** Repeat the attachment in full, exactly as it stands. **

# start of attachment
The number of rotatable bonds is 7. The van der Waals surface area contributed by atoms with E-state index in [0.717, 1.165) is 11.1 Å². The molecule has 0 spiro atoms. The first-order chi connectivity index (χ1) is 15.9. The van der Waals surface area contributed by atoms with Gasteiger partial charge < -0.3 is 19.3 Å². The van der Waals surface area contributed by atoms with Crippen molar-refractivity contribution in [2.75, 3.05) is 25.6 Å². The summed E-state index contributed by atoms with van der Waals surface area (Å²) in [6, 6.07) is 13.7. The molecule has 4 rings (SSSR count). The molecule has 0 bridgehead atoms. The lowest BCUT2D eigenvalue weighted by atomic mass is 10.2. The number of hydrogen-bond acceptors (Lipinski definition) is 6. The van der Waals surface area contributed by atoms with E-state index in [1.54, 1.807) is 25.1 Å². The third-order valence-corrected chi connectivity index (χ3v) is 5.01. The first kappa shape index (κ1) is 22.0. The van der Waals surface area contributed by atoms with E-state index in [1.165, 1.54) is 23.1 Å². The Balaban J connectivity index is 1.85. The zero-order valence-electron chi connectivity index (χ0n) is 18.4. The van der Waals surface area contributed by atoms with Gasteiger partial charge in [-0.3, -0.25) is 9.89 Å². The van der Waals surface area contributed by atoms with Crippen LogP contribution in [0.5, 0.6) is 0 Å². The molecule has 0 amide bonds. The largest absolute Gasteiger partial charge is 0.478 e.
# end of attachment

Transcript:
The number of rotatable bonds is 7. The van der Waals surface area contributed by atoms with E-state index in [0.717, 1.165) is 11.1 Å². The molecule has 0 spiro atoms. The first-order chi connectivity index (χ1) is 15.9. The van der Waals surface area contributed by atoms with Gasteiger partial charge < -0.3 is 19.3 Å². The van der Waals surface area contributed by atoms with Crippen molar-refractivity contribution in [2.75, 3.05) is 25.6 Å². The summed E-state index contributed by atoms with van der Waals surface area (Å²) in [6, 6.07) is 13.7. The molecule has 4 rings (SSSR count). The molecule has 0 bridgehead atoms. The lowest BCUT2D eigenvalue weighted by atomic mass is 10.2. The number of hydrogen-bond acceptors (Lipinski definition) is 6. The van der Waals surface area contributed by atoms with E-state index in [1.54, 1.807) is 25.1 Å². The third-order valence-corrected chi connectivity index (χ3v) is 5.01. The first kappa shape index (κ1) is 22.0. The van der Waals surface area contributed by atoms with E-state index in [1.165, 1.54) is 23.1 Å². The Balaban J connectivity index is 1.85. The zero-order valence-electron chi connectivity index (χ0n) is 18.4. The van der Waals surface area contributed by atoms with Gasteiger partial charge in [-0.3, -0.25) is 9.89 Å². The van der Waals surface area contributed by atoms with Crippen LogP contribution in [0.5, 0.6) is 0 Å². The molecule has 0 amide bonds. The largest absolute Gasteiger partial charge is 0.478 e.